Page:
June 12, 2013: Becoming a Living Mystery

~by Louis Templeman

One of my life long quests has been to discover how it is I should live. Who am I? Does life have meaning? The great psychiatrist and Holocaust survivor, Viktor Frankl, declared that humanity’s search for meaning is even greater than the sexual drive. I hear the echo of truth in Frankl’s premise.

So, how do we live? Perhaps, we can begin by learning to become a living mystery. We can embrace a calling to live in such a way that our lives would not make sense if God did not exist. What is a living mystery?

The widow’s mite was a living mystery. Her penny in the offering plate was one of the few times in the gospel narrative where Jesus complimented human behavior. That such a small, insignificant moment of purity and faith could be so heralded in eternity and in the pages of Holy Scripture is a living mystery.

Family is a living mystery, or at least has the potential to be. In fact the simplest and most complete definition of heaven is to call it family. A mother breasting feeding her child for the first time is a living mystery. A craftsman taking pride as he/she looks over a day’s work is a living mystery. A moment of generosity to a homeless addict on the street (a five dollar bill instead of a quarter) is a living mystery.

It is said Van Gogh’s painting says more than he knew. Artistic endeavors are often living mysteries. The broken hearted father in the parable who forgave and threw a party for his profligate son is a living mystery. Kindness is almost always a living mystery which bears the fingerprints of God. Love and faith is the core of such beauty.

Martin Buber said, “You should utter words as though heaven was opened within them and as though you did not put the word into your mouth, but as through you had entered the word.” It would be easy to argue all day what exactly Buber meant by such an esoteric phrase, but it would be no stretch to see he agrees with the idea that people can and should live as though they were a living mystery and do it consistently enough that their lives would not make sense if God did not exist.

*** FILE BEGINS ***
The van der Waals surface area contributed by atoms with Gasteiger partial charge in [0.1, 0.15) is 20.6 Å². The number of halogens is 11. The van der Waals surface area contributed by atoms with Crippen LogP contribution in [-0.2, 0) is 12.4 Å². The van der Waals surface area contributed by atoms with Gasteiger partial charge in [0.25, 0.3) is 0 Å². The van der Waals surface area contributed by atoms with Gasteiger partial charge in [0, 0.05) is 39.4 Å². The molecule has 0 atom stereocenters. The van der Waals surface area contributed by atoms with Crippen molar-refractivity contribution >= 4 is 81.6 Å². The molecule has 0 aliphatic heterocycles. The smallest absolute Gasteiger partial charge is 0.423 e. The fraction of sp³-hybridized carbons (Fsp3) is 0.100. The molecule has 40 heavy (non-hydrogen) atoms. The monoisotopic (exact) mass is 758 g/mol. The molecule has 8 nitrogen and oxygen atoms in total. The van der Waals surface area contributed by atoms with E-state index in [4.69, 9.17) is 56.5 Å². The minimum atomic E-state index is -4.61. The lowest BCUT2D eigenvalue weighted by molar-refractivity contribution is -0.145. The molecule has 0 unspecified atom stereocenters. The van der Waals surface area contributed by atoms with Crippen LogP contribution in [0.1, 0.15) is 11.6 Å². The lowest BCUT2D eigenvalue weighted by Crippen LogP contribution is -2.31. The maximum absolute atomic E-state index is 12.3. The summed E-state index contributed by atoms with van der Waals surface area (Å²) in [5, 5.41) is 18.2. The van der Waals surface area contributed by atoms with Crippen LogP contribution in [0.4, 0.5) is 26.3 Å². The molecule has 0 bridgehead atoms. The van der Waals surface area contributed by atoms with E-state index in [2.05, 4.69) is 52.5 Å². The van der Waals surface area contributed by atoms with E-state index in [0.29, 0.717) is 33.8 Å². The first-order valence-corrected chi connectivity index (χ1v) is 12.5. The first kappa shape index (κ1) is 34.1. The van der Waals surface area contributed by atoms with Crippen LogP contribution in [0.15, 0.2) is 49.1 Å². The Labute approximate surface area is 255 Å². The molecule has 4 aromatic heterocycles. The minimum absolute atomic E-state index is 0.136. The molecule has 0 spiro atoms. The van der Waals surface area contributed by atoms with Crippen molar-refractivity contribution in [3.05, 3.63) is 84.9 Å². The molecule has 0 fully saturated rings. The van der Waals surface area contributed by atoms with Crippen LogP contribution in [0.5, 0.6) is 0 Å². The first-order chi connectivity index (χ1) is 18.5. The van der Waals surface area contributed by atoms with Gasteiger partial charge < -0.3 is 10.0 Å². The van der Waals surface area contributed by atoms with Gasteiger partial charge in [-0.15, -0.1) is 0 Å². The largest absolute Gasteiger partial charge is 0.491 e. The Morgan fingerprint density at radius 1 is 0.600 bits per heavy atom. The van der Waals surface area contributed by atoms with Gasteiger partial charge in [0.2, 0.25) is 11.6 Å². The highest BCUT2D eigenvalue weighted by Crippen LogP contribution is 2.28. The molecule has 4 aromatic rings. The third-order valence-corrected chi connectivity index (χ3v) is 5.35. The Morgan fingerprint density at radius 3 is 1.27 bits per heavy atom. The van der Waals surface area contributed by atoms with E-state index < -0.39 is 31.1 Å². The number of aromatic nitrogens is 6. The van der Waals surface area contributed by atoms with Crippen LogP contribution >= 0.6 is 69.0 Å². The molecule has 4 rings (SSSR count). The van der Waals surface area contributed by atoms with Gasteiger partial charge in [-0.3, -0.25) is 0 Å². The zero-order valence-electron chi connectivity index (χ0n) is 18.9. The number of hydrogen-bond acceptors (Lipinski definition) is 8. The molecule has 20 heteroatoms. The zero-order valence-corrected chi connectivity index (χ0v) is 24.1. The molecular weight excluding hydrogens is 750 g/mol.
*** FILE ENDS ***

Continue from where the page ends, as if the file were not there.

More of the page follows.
My great good friend and wife, Joy, is an addictions therapist. After she lost her oldest daughter to the disease of addiction she found herself praying, “Lord, I work every day with addicts and work to help them get well and here you let my daughter die of this very illness.” After a long and difficult period of grief she found her faith and her resolve to help addicts find their way to recovery strengthened. In a similar way Joni Erickson Tada, a victim of a diving accident which left her a quadriplegic, managed to develop a worldwide outreach to handicapped people that continues to touch thousands. Both Joy and Joni made beauty out of the ashes of tragedy. This is also a living mystery.

By faith, perseverance and love the human life can be lived in such a way that living would not make sense if God did not exist. This is way we can all bear the image of God.

~Louis Templeman

Louis writes from Jacksonville, Florida where he lives with his old friend and wonderful bride, Joy. They transformed their friendship into the sacrament of marriage on August 30, 2012. They share their home with two self-absorbed, playful, twin cats (Flo and Jet) and one very allusive and arrogant cat named D.

Share and Enjoy:
  • Print
  • email
  • Digg
  • Google Bookmarks
  • RSS
  • LinkedIn
  • Facebook
  • Twitter
  • Twitthis
  • del.icio.us
  • Yahoo! Bookmarks
  • MySpace
  • Sphinn
  • Mixx